Top 14 African CD’s

by bria4123 on October 23, 2011


Yesterday I wrote a post about the philosophy of African music. These CD’s will give you a good introductory class. They’ll put a big smile on your face too.

1. Tony Allen, Black Voices. Possible the coolest CD ever made. Allen was Fela Kuti’s drummer for 15 years, and he founded Afrobeat with him. This is a brilliant solo album with guitar and bass lines, raps, techno and complex drumming fused into a world that you might get addicted to.

2. King Sunny Ade, Baba Mo. King Sunny is a Nigerian guitar legend and founder of the Juju style. This is a newer CD that mixes the old master with techno and break-neck rhythms.

3. Miriam Makeba, Novus Series ’70. A South African legend who sang about social injustices with a voice and passion so full that she sounds like a goddess. She was exiled in America in the ’60s and was adopted as a patron saint of the folk movement.

4. Olatunji!, Drums of Passion. This was the first release of pure African music in America, and it sent shock waves around the world that are still rippling. It inspired all world music movements, and Carlos Santana’s “Gin-Go-Lo-Ba” (but Olatunji’s version is more energetic). Don’t turn “Shango” up in the car unless you want a speeding ticket.

5. Ayub Ogada, En Mana Kuoyo. This Kenyan’s singing is joyful and tender, and the delicate rhythms interweave well with it. Great music for kids too.

6. The Green Arrows, Analog Africa No.1. A guitar band from 1970’s Zimbabwe that could put Metallica through its paces.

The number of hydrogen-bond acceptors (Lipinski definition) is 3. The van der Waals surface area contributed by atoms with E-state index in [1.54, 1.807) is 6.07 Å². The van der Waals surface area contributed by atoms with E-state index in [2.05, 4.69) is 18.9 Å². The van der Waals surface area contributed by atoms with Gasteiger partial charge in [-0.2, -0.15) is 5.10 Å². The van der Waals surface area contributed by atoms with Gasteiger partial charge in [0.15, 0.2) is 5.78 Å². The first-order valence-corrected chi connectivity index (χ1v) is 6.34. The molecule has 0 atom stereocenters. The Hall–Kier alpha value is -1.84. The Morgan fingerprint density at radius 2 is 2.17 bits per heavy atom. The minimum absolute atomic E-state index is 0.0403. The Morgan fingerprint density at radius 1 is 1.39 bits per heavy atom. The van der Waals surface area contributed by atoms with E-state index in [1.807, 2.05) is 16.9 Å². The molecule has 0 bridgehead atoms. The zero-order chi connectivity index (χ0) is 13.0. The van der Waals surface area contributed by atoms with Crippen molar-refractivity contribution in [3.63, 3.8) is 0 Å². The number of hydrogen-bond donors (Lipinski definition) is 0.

7. Baaba Maal, Missing You. Back to the tender side of African music. This Fulani singer from Senegal has a very sweet voice.

8. Obo Addy, Afieye Okropong. Both tender and energetic. This drumming master from Ghana perfectly blends moods.

9. Franco, A Rough Guide to Franco. A summary of the guitar master from the Congo.

10. Bassekou Kouyate, I Speak Fula. Stringed instruments from Mali–awesome musicians.

11. Toumani Diabate, New Ancient Strings. Kora virtuoso from Mali. Very contemplative music.

12. Legends of Benin, Analog Africa No. 5. Benin had several great bands in the 1970’s that mixed soul, funk, rock and traditional African rhythms. This is the best summary of the era I’ve found.

13. Fels’s London Scene. Just one of several albums by Fela Kuti that could be listed.

14. Congotronics 2. Has to be heard to be believed–traditional music played on make-shift electronic instruments.

15. Eyuphuro, Yellela. A band from Mozambique that mixes great guitar and drum playing with soulful singing tinged with the country’s Portuguese heritage.

16. Jaojoby, Malagasy. Madagascar has several fantastic stylistic blends. This CD is guaranteed to get you moving.

Which one to start with? All! Each is unique. They’ll make any place twice as happy.



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